Nobody in the NFL likes to admit he reads draft grades, but everybody does.
Draft analysts hate it when teams trade away draft picks -- there's less to analyze. The Saints traded several hundred picks (slight exaggeration) to get another first-round draft choice to get Mark Ingram, the Heisman Trophy running back from Alabama. Draft analysts also tend to hate it when one player costs a team that much.
It's interesting to look around the Internet and see what the experts say about the Saints draft. Most of the grades were high, As and Bs.
Mel Kiper Jr., the man who always has a good hair day, of ESPN and the man most associated with the draft, gives three grades to teams. He gave the Saints a B for their draft, as well a C+ for drafting for need, and an A- in regard to value.
The following is what Kiper said about the Saints:
Saints fans should have been thrilled headed into Saturday. In Round 1,the team got a great value with (Cameron) Jordan at No. 24, then got the best running back in the draft by trading into the No. 28 pick to get (Mark) Ingram.
On Friday, somehow (Martez) Wilson fell in the Saints' laps at No. 72. He could have gone far higher. I didn't see cornerback as a major need, but (Johnny) Patrick is a nice prospect and teams will be throwing a lot against New Orleans because of how much the Saints figure to score. (Greg) Romeus is a player, who a year ago, I assumed would go fa'r higher, but injuries have set him back. He's a good risk late.
Where the Saints didn't get anything done was at defensive tackle and anywhere along the offensive line, where a tackle could be used. But the top of the draft was good enough where all potential needs can be overlooked to a degree. Of course, a traded Round 1 pick also has to figure into the over-all grade.
Quarterback Drew Brees on drafting Ingram: "He adds an awesome element to an already impressive backfield that we have. When you have three physical backs with Pierre (Thomas), (Chris) Ivory and Mark Ingram, you need that many guys to be able to pound the ball. And then you throw in Reggie (Bush), who has the ability to be split out and catch the ball and run the ball in any situation, that's four guys who are pretty lethal."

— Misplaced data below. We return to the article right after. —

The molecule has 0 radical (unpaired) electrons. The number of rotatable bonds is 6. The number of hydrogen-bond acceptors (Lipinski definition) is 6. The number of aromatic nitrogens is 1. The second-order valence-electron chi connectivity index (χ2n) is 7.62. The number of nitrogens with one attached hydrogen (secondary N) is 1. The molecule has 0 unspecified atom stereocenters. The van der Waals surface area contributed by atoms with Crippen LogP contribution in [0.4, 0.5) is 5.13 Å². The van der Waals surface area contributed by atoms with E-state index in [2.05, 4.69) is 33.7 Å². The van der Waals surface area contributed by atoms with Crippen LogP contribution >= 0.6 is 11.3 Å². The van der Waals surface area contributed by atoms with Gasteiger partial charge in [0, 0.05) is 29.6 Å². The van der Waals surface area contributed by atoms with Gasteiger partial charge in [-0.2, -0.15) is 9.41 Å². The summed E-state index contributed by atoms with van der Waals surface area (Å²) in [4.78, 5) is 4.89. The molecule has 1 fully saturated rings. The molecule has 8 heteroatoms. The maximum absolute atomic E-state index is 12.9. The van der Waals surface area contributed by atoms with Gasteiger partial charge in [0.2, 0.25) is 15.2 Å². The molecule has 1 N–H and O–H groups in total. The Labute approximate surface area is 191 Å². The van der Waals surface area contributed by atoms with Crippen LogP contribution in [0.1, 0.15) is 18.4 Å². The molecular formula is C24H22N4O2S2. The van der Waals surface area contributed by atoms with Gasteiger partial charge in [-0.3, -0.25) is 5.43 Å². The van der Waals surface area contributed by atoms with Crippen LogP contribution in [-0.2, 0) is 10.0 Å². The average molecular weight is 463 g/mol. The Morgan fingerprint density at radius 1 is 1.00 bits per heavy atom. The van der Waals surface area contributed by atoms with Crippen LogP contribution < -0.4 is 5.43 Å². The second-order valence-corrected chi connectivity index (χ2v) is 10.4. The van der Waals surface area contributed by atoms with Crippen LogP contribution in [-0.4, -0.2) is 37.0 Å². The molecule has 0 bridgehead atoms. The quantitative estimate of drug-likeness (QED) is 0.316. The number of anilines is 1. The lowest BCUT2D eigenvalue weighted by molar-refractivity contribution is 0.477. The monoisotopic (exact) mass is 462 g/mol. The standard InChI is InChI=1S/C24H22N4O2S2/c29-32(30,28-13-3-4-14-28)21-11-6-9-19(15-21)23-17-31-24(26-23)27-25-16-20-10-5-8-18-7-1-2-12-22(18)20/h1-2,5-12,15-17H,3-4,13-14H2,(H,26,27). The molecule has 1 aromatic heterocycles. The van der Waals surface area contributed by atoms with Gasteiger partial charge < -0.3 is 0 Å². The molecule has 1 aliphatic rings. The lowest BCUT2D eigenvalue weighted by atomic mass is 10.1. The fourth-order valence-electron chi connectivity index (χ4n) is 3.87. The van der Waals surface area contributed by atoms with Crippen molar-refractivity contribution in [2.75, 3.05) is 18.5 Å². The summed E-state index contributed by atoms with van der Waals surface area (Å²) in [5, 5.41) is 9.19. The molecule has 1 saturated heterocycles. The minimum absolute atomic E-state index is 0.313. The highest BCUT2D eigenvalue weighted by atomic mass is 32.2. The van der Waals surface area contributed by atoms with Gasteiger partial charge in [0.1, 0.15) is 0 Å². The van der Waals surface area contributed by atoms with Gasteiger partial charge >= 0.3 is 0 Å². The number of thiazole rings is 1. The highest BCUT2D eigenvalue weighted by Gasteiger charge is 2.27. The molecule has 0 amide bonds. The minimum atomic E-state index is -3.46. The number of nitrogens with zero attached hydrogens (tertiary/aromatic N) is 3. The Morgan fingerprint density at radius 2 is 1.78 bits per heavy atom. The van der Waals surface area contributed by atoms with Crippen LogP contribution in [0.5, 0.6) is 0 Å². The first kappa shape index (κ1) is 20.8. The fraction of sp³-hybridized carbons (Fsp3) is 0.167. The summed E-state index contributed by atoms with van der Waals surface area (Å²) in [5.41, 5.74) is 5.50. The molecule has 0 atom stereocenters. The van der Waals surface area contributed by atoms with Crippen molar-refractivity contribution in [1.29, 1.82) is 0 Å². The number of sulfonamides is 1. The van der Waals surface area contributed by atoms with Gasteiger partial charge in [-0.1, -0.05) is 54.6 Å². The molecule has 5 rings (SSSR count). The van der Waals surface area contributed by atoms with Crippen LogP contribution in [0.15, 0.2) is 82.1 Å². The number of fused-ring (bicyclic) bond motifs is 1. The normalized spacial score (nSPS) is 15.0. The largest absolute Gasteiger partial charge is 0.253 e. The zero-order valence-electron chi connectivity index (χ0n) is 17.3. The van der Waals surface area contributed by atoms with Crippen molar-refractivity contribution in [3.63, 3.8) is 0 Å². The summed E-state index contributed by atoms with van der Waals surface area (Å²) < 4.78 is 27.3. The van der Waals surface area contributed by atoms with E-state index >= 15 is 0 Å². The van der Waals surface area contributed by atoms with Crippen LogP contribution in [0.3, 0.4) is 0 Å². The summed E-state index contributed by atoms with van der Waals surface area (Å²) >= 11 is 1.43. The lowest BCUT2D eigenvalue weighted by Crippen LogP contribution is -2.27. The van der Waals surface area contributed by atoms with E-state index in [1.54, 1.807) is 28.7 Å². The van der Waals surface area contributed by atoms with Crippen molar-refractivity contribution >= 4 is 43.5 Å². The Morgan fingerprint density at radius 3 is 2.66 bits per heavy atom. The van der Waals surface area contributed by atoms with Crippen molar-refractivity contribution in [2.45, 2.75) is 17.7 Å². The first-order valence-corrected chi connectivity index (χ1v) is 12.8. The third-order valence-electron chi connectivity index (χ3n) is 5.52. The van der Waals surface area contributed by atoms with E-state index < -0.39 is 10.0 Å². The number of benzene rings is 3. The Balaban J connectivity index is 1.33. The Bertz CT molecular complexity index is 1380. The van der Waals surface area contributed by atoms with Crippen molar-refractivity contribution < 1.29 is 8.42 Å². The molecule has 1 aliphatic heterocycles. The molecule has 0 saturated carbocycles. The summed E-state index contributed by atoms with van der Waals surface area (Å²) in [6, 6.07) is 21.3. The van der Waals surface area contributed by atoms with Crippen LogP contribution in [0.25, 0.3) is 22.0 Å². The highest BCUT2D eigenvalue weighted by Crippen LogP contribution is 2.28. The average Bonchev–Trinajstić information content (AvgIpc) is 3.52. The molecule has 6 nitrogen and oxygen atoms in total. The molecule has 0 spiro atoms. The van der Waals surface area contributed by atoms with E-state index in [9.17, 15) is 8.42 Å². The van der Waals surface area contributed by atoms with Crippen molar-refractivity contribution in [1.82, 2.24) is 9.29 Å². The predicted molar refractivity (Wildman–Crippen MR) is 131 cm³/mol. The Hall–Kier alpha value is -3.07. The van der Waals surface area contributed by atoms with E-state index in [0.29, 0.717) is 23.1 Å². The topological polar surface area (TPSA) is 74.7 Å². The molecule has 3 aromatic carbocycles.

My bottom line: Give them an A for effort, and also for execution.
Thought for the day: I would be a morning person if it didn't start so early in the day.
Saints quarterback Drew Brees led 37 Saints players through a workout on Tuesday at Tulane's practice field.
Brees worked out a deal with Tulane athletic director Rick Dickson to use the Green Wave's facilities as he called on teammates to join him for the workouts while the NFL lockout prevents them from training at the Saints ' Metairie facility or contacting coaches.
"We would all be working out somewhere so why not do it together," said Brees. We're preparing for a championship season and I feel like this is putting us ahead of other teams around the league, just by the fact we're so organized.
The players will work on formations and plays -- even film study --but there will be no contact. Brees said three workouts a week are planned for May and parts of June, mimicking what the Saints would normally do in the months leading up to training camp.
Dickson said Tulane is charging Saints players "minimal" costs for having university personnel, such as strength and conditioning coaches, help with workouts.
Reggie Bush is not one of the players working out.
Brees' longtime personal trainer, Todd Durkin, volunteered to oversee much of the conditioning.
Brees is footing most of the cost of the Tulane staff as well as the insurance and lodging of some of the team's younger players, who can't afford the extra expenses without the workout checks and bonuses they normally receive from the team.
Brees didn't say how much these workouts will cost him, but it easily could escalate into five figures, depending the length of the lockout.
One draft pick, cornerback Johnny Patrick. joined his new teammates in the workouts. Other rookies, including defensive end Greg Romeus and linebacker Nate Bussey are expected to arrive soon.
Brees designed the workout program. His plan is to return to the Super Bowl and from his experience, he knows the seeds of a championship are planted in May, June and July.
Some key players whose contracts are in limbo, such as receiver Lance Moore, did not show, but Brees didn't begrudge their absences.
"I don't blame them if they’re not here just because the risk with all this is we have no injury protection," said Brees noting that if players have a season-ending injury teams would not have to put them on injured reserve and continue to pay them as they otherwise would.
Tackle Jon Stinchcomb said players were grateful to be working together again and weren't about to lament any lack of amenities.
by Ed Staton
by Ed Staton
...(Order your 2011 LSU Schedule T-shirts from Louisiana Sports Talk.com).
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